I just purchased an EB3A that I intended to use as a battery back up for my sump pump. The features of pass through UPS, 600 W continuous and 1000 W burst and quick charge time made this look like the ideal solution. As was recommended, before purchasing I used a meter to capture peak wattage of the sump pump, which was shown to be 530 W.
However, this unit fails to power the sump pump. The pump barely starts and the EB3A gives an overload error showing 700 W. So the overload is kicking in well before it hits the burst 1000 W, however from what I’ve measured the pump should be running at 530 W.
So what’s going wrong here? I’ve tried the EB3A with other large appliances and it could run my fridge and furnace (forced air natural gas). How can I get this to output to its advertised specs? The EB3A had 60% charge when I tested, does the full burst require a higher charge level? From what I’ve read it’s safe to use large loads at any charge above 20%.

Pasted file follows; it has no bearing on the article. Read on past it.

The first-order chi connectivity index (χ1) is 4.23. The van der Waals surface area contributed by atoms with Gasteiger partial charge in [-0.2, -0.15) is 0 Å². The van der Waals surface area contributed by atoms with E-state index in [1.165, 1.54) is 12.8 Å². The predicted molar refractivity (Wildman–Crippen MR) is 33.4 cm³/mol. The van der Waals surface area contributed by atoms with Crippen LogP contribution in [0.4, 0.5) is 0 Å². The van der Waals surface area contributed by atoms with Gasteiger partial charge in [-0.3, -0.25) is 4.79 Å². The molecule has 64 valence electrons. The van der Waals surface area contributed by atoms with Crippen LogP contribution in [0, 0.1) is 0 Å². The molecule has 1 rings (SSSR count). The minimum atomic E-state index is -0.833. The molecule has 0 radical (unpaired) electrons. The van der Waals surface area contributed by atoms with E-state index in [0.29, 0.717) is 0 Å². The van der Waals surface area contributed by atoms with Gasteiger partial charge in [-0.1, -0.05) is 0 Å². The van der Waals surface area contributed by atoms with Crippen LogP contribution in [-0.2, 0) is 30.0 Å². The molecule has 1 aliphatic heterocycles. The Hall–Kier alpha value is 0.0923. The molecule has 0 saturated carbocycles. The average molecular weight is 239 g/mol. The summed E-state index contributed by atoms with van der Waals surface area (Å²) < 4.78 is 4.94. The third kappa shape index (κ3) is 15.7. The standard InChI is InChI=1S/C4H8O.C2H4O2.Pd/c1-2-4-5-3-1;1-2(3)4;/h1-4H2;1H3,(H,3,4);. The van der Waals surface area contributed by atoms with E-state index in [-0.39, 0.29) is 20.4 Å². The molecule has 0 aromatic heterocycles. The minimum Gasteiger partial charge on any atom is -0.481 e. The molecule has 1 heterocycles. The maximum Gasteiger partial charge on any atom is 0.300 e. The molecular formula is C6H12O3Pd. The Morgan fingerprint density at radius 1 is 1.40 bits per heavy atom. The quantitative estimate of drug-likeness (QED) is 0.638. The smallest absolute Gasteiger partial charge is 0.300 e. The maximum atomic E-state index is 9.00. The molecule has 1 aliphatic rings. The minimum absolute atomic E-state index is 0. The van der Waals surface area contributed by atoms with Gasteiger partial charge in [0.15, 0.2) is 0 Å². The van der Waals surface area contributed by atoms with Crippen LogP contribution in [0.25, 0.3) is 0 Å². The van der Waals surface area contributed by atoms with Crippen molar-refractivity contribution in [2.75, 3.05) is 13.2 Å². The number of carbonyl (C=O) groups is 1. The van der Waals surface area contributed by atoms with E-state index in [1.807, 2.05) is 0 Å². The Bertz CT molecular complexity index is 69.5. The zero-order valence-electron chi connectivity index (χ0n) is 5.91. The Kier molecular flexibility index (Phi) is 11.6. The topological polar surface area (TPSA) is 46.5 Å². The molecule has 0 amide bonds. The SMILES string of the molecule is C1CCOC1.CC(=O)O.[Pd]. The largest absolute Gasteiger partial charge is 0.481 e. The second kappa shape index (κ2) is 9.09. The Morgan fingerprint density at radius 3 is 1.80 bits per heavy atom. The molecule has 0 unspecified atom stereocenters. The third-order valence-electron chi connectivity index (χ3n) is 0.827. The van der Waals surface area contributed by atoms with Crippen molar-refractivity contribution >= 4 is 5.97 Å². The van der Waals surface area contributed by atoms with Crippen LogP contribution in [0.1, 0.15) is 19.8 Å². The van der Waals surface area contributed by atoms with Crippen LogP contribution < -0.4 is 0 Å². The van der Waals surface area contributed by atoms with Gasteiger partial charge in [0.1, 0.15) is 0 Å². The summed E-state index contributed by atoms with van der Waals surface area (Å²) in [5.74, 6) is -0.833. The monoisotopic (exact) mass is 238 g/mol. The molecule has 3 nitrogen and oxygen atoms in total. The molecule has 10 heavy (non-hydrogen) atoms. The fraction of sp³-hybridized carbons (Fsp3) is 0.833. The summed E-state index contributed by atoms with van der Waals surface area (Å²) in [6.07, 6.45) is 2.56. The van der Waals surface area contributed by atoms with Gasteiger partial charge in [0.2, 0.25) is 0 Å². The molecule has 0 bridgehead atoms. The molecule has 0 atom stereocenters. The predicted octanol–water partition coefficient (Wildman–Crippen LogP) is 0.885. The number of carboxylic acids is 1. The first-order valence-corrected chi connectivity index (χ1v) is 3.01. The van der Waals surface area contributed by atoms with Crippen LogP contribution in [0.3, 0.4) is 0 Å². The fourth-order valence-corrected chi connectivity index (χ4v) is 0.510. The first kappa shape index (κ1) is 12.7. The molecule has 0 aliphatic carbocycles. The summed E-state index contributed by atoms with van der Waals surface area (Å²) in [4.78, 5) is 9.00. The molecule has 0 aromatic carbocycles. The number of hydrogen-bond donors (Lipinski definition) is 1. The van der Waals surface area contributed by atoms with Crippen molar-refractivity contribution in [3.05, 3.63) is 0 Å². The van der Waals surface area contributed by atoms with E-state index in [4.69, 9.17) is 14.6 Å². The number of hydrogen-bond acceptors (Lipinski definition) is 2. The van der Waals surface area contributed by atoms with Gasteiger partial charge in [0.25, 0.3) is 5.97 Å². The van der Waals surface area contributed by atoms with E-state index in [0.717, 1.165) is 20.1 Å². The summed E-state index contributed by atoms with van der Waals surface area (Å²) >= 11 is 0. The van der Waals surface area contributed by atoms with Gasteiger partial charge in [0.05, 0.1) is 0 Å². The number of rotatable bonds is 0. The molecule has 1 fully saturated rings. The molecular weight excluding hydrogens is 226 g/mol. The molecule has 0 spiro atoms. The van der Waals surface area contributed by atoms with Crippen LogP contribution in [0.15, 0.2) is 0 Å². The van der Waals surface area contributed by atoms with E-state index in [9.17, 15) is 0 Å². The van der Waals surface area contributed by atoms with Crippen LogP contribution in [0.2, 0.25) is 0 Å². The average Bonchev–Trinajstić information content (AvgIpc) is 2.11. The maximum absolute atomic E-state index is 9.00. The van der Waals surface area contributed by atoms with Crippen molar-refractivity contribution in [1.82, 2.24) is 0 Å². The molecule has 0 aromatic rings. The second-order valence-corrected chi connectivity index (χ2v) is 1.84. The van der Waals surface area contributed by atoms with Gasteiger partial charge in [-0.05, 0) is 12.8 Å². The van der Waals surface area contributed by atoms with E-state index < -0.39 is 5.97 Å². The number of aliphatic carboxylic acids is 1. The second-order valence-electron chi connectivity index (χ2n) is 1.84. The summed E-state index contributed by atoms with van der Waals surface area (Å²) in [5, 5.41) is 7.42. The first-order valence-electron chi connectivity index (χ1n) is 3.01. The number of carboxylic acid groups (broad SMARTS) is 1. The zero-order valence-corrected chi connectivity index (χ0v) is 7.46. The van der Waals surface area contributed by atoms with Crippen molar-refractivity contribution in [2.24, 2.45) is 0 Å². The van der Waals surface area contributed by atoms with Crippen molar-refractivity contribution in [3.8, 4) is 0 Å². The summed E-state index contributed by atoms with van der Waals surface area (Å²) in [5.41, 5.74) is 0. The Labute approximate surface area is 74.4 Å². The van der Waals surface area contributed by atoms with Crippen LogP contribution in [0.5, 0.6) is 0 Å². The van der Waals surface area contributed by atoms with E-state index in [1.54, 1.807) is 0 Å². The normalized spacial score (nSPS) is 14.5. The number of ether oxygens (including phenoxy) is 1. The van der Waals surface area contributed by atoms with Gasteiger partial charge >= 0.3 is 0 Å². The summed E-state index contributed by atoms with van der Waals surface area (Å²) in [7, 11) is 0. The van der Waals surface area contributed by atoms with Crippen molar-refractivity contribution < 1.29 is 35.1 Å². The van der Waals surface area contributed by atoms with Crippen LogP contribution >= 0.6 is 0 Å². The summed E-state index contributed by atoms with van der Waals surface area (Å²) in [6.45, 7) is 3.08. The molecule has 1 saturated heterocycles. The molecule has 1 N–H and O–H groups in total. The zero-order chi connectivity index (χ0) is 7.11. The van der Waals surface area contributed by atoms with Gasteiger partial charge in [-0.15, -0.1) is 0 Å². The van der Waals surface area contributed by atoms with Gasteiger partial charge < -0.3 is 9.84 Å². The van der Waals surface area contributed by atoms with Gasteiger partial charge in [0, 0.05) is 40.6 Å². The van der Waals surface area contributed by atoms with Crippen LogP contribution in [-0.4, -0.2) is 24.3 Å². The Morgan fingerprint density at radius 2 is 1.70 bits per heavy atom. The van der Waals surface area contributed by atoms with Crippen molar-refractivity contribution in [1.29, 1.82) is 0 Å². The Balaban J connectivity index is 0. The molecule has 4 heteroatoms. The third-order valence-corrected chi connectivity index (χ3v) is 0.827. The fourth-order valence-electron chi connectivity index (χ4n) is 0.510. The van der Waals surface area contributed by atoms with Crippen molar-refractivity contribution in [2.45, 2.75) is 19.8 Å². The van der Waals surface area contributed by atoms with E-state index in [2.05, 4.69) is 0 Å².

Hi @QuestionMark , We are very sorry, but the EB3A cannot carry a sump pump. Because the pump contains a compressor, it is an inductive load. Its starting power will far exceed the EB3A’s load carrying power, so it causes the EB3A to report an overload error.
The EB3A’s power lifting mode can only carry 600W to 1200W of purely resistive loads. Please note
The 1,000 watt surge capacity is only for a small fraction of a second. A pump will draw way above the running watts upon initial startup. The Eb3a is undersized for your needs. If your pump would start, the battery would only power the pump for approx. 20 minutes.
Thank you for the replies. 20 minutes is all I needed. That would amount to 40-50 cycles, which would get through the night so I don’t have to idle a generator just for the sump pump when the power is out.
So what options do I have to figure this out, other than keep buying bigger until it works? Measuring load drawn by the pump wasn’t valid and I’ve wasted a considerable amount of money already here.
without knowing the specific power requirements of your pump, it is not possible to say what would work. Definitely you need a unit with a sufficiently large inverter to cover the amount of power required for the start up and sufficient battery capacity to last 30 minutes or so.
I’m running a 1/3 hp Red Lion sump pump in my basement, only draws 350 watts and although I don’t know what the surge draw is the pump runs fine on my EB3a, shows around 300 watts and only uses 2 % of battery charge on each run, I’m very pleased to see that the EB3a can handle this in case of a power outage.